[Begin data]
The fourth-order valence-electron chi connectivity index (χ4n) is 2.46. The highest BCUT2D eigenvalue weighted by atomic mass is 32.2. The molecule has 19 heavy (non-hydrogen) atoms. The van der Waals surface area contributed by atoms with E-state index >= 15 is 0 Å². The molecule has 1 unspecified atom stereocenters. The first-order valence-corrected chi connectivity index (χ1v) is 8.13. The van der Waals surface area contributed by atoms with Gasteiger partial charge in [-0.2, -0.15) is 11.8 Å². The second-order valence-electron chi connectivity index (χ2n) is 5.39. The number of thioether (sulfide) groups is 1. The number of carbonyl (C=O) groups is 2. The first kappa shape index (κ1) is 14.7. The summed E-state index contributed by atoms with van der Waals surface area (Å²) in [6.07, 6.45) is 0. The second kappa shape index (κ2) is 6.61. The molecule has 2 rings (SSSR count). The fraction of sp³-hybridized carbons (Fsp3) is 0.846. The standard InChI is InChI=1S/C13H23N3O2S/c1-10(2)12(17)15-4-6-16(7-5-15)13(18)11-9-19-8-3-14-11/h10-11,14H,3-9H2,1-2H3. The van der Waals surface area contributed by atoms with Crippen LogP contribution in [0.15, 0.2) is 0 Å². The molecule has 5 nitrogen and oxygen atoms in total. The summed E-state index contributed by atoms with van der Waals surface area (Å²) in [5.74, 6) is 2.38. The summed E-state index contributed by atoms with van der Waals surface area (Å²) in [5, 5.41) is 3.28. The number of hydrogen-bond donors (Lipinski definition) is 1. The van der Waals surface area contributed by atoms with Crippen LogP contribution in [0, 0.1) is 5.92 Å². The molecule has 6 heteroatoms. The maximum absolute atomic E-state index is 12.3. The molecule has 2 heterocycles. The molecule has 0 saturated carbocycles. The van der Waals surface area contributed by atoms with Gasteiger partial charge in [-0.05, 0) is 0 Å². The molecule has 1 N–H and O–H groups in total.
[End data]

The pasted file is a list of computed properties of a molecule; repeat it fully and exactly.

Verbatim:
The fourth-order valence-electron chi connectivity index (χ4n) is 2.46. The highest BCUT2D eigenvalue weighted by atomic mass is 32.2. The molecule has 19 heavy (non-hydrogen) atoms. The van der Waals surface area contributed by atoms with E-state index >= 15 is 0 Å². The molecule has 1 unspecified atom stereocenters. The first-order valence-corrected chi connectivity index (χ1v) is 8.13. The van der Waals surface area contributed by atoms with Gasteiger partial charge in [-0.2, -0.15) is 11.8 Å². The second-order valence-electron chi connectivity index (χ2n) is 5.39. The number of thioether (sulfide) groups is 1. The number of carbonyl (C=O) groups is 2. The first kappa shape index (κ1) is 14.7. The summed E-state index contributed by atoms with van der Waals surface area (Å²) in [6.07, 6.45) is 0. The second kappa shape index (κ2) is 6.61. The molecule has 2 rings (SSSR count). The fraction of sp³-hybridized carbons (Fsp3) is 0.846. The standard InChI is InChI=1S/C13H23N3O2S/c1-10(2)12(17)15-4-6-16(7-5-15)13(18)11-9-19-8-3-14-11/h10-11,14H,3-9H2,1-2H3. The van der Waals surface area contributed by atoms with Crippen LogP contribution in [0.15, 0.2) is 0 Å². The molecule has 5 nitrogen and oxygen atoms in total. The summed E-state index contributed by atoms with van der Waals surface area (Å²) in [5.74, 6) is 2.38. The summed E-state index contributed by atoms with van der Waals surface area (Å²) in [5, 5.41) is 3.28. The number of hydrogen-bond donors (Lipinski definition) is 1. The van der Waals surface area contributed by atoms with Crippen LogP contribution in [0, 0.1) is 5.92 Å². The molecule has 6 heteroatoms. The maximum absolute atomic E-state index is 12.3. The molecule has 2 heterocycles. The molecule has 0 saturated carbocycles. The van der Waals surface area contributed by atoms with Gasteiger partial charge in [-0.05, 0) is 0 Å². The molecule has 1 N–H and O–H groups in total.